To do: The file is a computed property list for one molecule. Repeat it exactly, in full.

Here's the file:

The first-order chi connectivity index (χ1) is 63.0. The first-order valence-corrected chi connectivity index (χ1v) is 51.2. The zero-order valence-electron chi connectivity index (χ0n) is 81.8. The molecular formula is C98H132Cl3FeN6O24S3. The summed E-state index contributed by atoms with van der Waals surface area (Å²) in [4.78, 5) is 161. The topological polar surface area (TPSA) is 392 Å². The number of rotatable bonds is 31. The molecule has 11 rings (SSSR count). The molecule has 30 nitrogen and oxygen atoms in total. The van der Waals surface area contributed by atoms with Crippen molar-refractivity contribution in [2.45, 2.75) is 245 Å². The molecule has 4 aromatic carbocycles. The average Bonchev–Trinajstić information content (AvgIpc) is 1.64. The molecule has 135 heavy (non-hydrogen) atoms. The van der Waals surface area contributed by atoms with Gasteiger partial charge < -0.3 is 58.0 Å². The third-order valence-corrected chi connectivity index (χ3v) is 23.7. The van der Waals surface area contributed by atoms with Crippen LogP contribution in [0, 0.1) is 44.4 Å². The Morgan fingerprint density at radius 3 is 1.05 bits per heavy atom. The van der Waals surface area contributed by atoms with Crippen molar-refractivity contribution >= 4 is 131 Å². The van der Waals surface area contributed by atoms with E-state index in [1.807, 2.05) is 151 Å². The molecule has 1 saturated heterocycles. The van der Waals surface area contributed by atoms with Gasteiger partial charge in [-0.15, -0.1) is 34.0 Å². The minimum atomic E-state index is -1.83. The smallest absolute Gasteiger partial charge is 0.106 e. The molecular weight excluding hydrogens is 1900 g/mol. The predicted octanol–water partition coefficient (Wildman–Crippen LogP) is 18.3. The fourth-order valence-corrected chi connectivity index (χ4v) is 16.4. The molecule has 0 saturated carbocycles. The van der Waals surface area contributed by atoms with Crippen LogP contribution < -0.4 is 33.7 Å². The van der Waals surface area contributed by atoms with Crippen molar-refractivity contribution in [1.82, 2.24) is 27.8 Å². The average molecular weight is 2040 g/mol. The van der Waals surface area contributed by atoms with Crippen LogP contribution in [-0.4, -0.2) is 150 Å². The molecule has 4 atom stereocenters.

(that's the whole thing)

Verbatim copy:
The first-order chi connectivity index (χ1) is 63.0. The first-order valence-corrected chi connectivity index (χ1v) is 51.2. The zero-order valence-electron chi connectivity index (χ0n) is 81.8. The molecular formula is C98H132Cl3FeN6O24S3. The summed E-state index contributed by atoms with van der Waals surface area (Å²) in [4.78, 5) is 161. The topological polar surface area (TPSA) is 392 Å². The number of rotatable bonds is 31. The molecule has 11 rings (SSSR count). The molecule has 30 nitrogen and oxygen atoms in total. The van der Waals surface area contributed by atoms with Crippen molar-refractivity contribution in [2.45, 2.75) is 245 Å². The molecule has 4 aromatic carbocycles. The average Bonchev–Trinajstić information content (AvgIpc) is 1.64. The molecule has 135 heavy (non-hydrogen) atoms. The van der Waals surface area contributed by atoms with Gasteiger partial charge < -0.3 is 58.0 Å². The third-order valence-corrected chi connectivity index (χ3v) is 23.7. The van der Waals surface area contributed by atoms with Crippen LogP contribution in [0, 0.1) is 44.4 Å². The Morgan fingerprint density at radius 3 is 1.05 bits per heavy atom. The van der Waals surface area contributed by atoms with Crippen molar-refractivity contribution >= 4 is 131 Å². The van der Waals surface area contributed by atoms with E-state index in [1.807, 2.05) is 151 Å². The molecule has 1 saturated heterocycles. The van der Waals surface area contributed by atoms with Gasteiger partial charge in [-0.15, -0.1) is 34.0 Å². The minimum atomic E-state index is -1.83. The smallest absolute Gasteiger partial charge is 0.106 e. The molecular weight excluding hydrogens is 1900 g/mol. The predicted octanol–water partition coefficient (Wildman–Crippen LogP) is 18.3. The fourth-order valence-corrected chi connectivity index (χ4v) is 16.4. The molecule has 0 saturated carbocycles. The van der Waals surface area contributed by atoms with Crippen LogP contribution < -0.4 is 33.7 Å². The van der Waals surface area contributed by atoms with Crippen molar-refractivity contribution in [1.82, 2.24) is 27.8 Å². The average molecular weight is 2040 g/mol. The van der Waals surface area contributed by atoms with Crippen LogP contribution in [-0.4, -0.2) is 150 Å². The molecule has 4 atom stereocenters.